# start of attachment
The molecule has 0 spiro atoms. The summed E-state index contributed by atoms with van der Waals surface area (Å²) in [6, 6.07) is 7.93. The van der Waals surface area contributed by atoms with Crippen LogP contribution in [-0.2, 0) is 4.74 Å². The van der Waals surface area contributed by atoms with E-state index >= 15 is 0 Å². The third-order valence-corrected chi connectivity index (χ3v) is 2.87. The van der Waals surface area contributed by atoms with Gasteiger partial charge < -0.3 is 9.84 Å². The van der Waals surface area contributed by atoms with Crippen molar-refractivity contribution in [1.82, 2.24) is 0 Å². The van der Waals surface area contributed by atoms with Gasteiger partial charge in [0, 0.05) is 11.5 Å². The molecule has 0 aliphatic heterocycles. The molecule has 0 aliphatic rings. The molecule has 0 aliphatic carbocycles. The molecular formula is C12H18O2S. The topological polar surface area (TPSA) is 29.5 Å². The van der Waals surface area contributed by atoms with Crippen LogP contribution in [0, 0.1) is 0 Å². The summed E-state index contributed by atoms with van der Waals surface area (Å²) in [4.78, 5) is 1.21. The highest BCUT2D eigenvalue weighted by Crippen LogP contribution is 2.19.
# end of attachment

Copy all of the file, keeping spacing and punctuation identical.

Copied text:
The molecule has 0 spiro atoms. The summed E-state index contributed by atoms with van der Waals surface area (Å²) in [6, 6.07) is 7.93. The van der Waals surface area contributed by atoms with Crippen LogP contribution in [-0.2, 0) is 4.74 Å². The van der Waals surface area contributed by atoms with E-state index >= 15 is 0 Å². The third-order valence-corrected chi connectivity index (χ3v) is 2.87. The van der Waals surface area contributed by atoms with Gasteiger partial charge < -0.3 is 9.84 Å². The van der Waals surface area contributed by atoms with Crippen molar-refractivity contribution in [1.82, 2.24) is 0 Å². The van der Waals surface area contributed by atoms with Gasteiger partial charge in [0, 0.05) is 11.5 Å². The molecule has 0 aliphatic heterocycles. The molecule has 0 aliphatic rings. The molecule has 0 aliphatic carbocycles. The molecular formula is C12H18O2S. The topological polar surface area (TPSA) is 29.5 Å². The van der Waals surface area contributed by atoms with Crippen LogP contribution in [0, 0.1) is 0 Å². The summed E-state index contributed by atoms with van der Waals surface area (Å²) in [4.78, 5) is 1.21. The highest BCUT2D eigenvalue weighted by Crippen LogP contribution is 2.19.